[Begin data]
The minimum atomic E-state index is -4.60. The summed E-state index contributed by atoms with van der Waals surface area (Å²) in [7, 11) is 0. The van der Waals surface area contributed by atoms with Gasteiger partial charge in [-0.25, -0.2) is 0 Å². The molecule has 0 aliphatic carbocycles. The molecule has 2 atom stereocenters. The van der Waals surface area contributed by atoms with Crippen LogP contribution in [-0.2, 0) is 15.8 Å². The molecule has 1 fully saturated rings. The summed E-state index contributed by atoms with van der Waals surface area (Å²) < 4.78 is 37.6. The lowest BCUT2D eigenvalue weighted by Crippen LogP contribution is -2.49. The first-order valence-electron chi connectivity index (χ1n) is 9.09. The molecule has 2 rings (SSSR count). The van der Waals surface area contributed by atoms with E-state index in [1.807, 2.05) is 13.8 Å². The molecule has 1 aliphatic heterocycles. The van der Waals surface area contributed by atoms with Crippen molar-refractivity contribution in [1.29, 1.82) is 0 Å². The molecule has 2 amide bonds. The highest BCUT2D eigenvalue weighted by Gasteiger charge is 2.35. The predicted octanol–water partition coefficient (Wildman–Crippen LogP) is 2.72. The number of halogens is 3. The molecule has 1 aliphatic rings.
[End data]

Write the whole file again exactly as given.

The minimum atomic E-state index is -4.60. The summed E-state index contributed by atoms with van der Waals surface area (Å²) in [7, 11) is 0. The van der Waals surface area contributed by atoms with Gasteiger partial charge in [-0.25, -0.2) is 0 Å². The molecule has 0 aliphatic carbocycles. The molecule has 2 atom stereocenters. The van der Waals surface area contributed by atoms with Crippen LogP contribution in [-0.2, 0) is 15.8 Å². The molecule has 1 fully saturated rings. The summed E-state index contributed by atoms with van der Waals surface area (Å²) < 4.78 is 37.6. The lowest BCUT2D eigenvalue weighted by Crippen LogP contribution is -2.49. The first-order valence-electron chi connectivity index (χ1n) is 9.09. The molecule has 2 rings (SSSR count). The van der Waals surface area contributed by atoms with E-state index in [1.807, 2.05) is 13.8 Å². The molecule has 1 aliphatic heterocycles. The van der Waals surface area contributed by atoms with Crippen molar-refractivity contribution in [1.29, 1.82) is 0 Å². The molecule has 2 amide bonds. The highest BCUT2D eigenvalue weighted by Gasteiger charge is 2.35. The predicted octanol–water partition coefficient (Wildman–Crippen LogP) is 2.72. The number of halogens is 3. The molecule has 1 aliphatic rings.